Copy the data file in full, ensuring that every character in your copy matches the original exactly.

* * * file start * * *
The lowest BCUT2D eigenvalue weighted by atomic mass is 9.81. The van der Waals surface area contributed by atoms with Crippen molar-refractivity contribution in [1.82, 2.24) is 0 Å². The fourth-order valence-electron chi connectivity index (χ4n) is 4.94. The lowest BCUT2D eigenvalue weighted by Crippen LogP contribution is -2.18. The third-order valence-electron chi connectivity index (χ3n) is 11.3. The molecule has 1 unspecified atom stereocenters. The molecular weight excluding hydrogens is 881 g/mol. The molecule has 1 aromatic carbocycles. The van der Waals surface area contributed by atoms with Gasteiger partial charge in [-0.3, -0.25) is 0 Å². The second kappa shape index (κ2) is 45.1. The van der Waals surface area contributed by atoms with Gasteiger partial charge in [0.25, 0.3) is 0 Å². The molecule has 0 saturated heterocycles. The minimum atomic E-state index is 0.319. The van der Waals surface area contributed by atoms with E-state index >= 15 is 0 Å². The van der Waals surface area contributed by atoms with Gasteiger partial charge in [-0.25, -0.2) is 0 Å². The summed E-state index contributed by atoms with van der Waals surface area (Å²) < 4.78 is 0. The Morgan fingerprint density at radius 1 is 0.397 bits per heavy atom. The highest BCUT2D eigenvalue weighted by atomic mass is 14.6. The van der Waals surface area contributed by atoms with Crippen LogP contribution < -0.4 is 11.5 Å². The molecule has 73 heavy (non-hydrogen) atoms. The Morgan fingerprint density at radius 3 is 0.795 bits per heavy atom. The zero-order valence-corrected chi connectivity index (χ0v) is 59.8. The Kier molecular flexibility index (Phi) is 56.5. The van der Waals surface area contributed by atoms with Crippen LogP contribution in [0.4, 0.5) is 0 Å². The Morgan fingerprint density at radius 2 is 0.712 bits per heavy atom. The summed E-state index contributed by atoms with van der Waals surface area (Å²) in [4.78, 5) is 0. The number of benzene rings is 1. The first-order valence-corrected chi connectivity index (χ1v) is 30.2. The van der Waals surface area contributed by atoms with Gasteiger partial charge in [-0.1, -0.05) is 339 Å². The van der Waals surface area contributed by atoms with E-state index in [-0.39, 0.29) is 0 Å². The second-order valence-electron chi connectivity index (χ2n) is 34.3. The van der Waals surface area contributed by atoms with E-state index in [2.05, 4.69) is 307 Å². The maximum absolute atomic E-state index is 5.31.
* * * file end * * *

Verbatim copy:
The lowest BCUT2D eigenvalue weighted by atomic mass is 9.81. The van der Waals surface area contributed by atoms with Crippen molar-refractivity contribution in [1.82, 2.24) is 0 Å². The fourth-order valence-electron chi connectivity index (χ4n) is 4.94. The lowest BCUT2D eigenvalue weighted by Crippen LogP contribution is -2.18. The third-order valence-electron chi connectivity index (χ3n) is 11.3. The molecule has 1 unspecified atom stereocenters. The molecular weight excluding hydrogens is 881 g/mol. The molecule has 1 aromatic carbocycles. The van der Waals surface area contributed by atoms with Gasteiger partial charge in [-0.3, -0.25) is 0 Å². The second kappa shape index (κ2) is 45.1. The van der Waals surface area contributed by atoms with Gasteiger partial charge in [0.25, 0.3) is 0 Å². The molecule has 0 saturated heterocycles. The minimum atomic E-state index is 0.319. The van der Waals surface area contributed by atoms with E-state index >= 15 is 0 Å². The van der Waals surface area contributed by atoms with Gasteiger partial charge in [-0.25, -0.2) is 0 Å². The summed E-state index contributed by atoms with van der Waals surface area (Å²) < 4.78 is 0. The Morgan fingerprint density at radius 1 is 0.397 bits per heavy atom. The highest BCUT2D eigenvalue weighted by atomic mass is 14.6. The van der Waals surface area contributed by atoms with Crippen LogP contribution < -0.4 is 11.5 Å². The molecule has 73 heavy (non-hydrogen) atoms. The Morgan fingerprint density at radius 3 is 0.795 bits per heavy atom. The zero-order valence-corrected chi connectivity index (χ0v) is 59.8. The Kier molecular flexibility index (Phi) is 56.5. The van der Waals surface area contributed by atoms with Crippen LogP contribution in [0.4, 0.5) is 0 Å². The Morgan fingerprint density at radius 2 is 0.712 bits per heavy atom. The summed E-state index contributed by atoms with van der Waals surface area (Å²) in [4.78, 5) is 0. The number of benzene rings is 1. The first-order valence-corrected chi connectivity index (χ1v) is 30.2. The van der Waals surface area contributed by atoms with Gasteiger partial charge in [-0.1, -0.05) is 339 Å². The van der Waals surface area contributed by atoms with E-state index in [-0.39, 0.29) is 0 Å². The second-order valence-electron chi connectivity index (χ2n) is 34.3. The van der Waals surface area contributed by atoms with E-state index in [2.05, 4.69) is 307 Å². The maximum absolute atomic E-state index is 5.31.